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This is an utterly charming story about twelve families and their tightly knit street in 1950s Maryhill. Following the end of the war, the close rebuilds its ties and the strong sense of community and friendly neighbourhood bonds are soon back in place. There is young love for Rhea and Robert; a surprising new start for James; a change of direction for George; and all overseen by the matriarch of the street - Granny Thomson. And of course, all buoyed up by a big helping of Scottish humour and strength of spirit. Yet it is all not perfect in their world: the families have to deal with poverty, religious bigotry, racism, heartbreak, lies, violence and death.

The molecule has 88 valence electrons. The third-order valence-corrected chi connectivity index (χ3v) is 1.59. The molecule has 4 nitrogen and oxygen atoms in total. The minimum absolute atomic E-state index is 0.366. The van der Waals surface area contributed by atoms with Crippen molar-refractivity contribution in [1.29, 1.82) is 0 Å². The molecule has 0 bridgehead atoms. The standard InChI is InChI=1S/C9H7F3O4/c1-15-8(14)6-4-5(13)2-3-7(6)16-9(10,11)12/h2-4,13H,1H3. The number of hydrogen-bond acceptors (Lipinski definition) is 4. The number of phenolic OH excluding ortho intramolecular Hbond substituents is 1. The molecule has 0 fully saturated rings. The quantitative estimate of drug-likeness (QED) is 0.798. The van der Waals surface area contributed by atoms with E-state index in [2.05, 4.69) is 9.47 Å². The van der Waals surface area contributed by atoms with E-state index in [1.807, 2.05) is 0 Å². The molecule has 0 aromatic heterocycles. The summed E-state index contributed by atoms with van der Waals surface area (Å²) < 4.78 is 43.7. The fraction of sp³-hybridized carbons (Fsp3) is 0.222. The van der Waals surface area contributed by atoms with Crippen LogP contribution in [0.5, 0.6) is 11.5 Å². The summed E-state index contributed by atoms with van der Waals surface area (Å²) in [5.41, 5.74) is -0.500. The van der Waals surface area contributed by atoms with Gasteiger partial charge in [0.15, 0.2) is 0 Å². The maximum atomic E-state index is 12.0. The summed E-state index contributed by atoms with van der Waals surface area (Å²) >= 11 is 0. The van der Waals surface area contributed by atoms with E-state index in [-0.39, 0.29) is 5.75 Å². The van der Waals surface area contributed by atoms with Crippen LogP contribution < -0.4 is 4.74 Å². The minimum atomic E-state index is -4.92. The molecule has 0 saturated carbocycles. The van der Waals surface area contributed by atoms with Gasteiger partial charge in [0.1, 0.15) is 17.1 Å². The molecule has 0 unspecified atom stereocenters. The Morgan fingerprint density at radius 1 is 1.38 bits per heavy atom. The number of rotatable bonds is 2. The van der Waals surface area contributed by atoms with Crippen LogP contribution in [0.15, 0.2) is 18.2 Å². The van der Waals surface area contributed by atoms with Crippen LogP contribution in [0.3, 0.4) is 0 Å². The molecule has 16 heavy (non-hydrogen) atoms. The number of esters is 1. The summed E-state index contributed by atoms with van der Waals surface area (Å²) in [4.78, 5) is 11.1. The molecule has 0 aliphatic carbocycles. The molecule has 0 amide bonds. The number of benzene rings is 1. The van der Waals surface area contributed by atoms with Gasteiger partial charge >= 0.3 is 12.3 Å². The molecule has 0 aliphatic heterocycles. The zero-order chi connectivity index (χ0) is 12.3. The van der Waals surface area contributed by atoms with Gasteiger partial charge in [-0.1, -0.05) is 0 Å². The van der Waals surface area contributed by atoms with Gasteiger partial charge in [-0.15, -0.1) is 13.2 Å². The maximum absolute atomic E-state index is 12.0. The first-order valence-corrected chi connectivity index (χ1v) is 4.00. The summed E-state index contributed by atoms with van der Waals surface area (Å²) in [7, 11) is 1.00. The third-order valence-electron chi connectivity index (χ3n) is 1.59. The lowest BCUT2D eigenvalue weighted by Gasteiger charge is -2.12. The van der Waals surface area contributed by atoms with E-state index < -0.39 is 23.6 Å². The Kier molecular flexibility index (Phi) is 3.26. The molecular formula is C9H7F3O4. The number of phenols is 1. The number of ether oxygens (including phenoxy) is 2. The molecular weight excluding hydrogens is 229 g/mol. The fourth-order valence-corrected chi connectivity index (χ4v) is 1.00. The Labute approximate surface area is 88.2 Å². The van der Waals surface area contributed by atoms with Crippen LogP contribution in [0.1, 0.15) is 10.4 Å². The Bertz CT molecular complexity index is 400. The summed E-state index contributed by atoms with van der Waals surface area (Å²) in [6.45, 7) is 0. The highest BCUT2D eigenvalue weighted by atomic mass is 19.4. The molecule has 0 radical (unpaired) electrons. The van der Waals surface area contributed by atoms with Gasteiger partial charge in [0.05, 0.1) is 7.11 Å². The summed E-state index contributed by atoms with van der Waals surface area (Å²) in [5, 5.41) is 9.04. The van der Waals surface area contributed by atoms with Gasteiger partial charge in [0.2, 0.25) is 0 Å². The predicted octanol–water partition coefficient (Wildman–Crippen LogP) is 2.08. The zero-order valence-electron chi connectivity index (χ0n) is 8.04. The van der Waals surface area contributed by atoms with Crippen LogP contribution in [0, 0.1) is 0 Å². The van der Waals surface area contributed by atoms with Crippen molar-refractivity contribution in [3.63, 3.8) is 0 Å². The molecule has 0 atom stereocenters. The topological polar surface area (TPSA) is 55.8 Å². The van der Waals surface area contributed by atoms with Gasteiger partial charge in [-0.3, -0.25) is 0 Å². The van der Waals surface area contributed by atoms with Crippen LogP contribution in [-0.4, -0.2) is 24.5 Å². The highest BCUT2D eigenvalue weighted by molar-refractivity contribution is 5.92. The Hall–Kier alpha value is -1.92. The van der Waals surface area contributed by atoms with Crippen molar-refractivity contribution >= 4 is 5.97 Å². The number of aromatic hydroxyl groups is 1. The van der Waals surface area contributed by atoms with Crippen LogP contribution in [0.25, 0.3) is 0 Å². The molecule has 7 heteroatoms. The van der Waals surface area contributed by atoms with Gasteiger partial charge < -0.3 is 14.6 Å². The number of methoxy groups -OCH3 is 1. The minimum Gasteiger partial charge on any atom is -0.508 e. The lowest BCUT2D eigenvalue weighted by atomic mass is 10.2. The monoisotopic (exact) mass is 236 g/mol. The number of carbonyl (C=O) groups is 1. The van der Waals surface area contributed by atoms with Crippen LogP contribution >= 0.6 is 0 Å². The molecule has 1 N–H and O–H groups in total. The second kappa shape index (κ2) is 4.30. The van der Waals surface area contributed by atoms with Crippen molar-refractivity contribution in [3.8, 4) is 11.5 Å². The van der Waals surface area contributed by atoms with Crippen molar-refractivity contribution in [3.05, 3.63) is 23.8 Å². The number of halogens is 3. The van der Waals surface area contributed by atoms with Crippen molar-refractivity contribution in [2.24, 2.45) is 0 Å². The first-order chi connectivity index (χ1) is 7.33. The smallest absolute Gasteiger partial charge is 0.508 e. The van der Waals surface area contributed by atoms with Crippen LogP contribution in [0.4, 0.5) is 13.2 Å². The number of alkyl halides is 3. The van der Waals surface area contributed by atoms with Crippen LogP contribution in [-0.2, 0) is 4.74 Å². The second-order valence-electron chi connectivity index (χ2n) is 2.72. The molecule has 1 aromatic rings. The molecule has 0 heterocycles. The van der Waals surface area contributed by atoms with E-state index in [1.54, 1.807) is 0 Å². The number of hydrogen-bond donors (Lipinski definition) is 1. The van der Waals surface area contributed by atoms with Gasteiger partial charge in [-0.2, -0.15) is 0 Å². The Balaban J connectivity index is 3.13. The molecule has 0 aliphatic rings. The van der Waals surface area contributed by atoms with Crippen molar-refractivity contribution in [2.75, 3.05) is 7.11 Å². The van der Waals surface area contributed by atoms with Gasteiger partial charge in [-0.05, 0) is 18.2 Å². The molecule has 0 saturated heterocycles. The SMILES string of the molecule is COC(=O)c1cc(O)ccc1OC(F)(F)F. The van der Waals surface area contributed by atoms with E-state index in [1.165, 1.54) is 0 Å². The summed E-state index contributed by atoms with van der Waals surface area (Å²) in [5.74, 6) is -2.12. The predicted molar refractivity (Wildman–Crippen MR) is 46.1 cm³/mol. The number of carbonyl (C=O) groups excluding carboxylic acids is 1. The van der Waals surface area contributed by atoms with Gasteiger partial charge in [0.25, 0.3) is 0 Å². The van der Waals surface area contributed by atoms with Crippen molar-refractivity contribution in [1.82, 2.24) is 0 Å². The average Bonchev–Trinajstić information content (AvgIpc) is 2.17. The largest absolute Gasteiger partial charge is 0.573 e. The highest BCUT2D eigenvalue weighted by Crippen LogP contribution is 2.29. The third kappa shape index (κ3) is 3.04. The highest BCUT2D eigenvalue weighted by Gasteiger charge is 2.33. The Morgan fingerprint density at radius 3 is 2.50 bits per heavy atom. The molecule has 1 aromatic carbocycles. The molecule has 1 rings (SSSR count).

But the powerful friendships cannot ultimately be broken. In Robert Douglas's first novel, he recreates a time and place particular to Glasgow but to which everyone will relate.
Robert Douglas retired, aged fifty-five, in 1994. He intended to paint, write short stories and lie about the house watching old films. A one-off article he wrote about six weeks spent with a condemned man in Bristol prison led to him being told 'You should write.'
So he did, and became a bestselling author. He hasn't painted for years.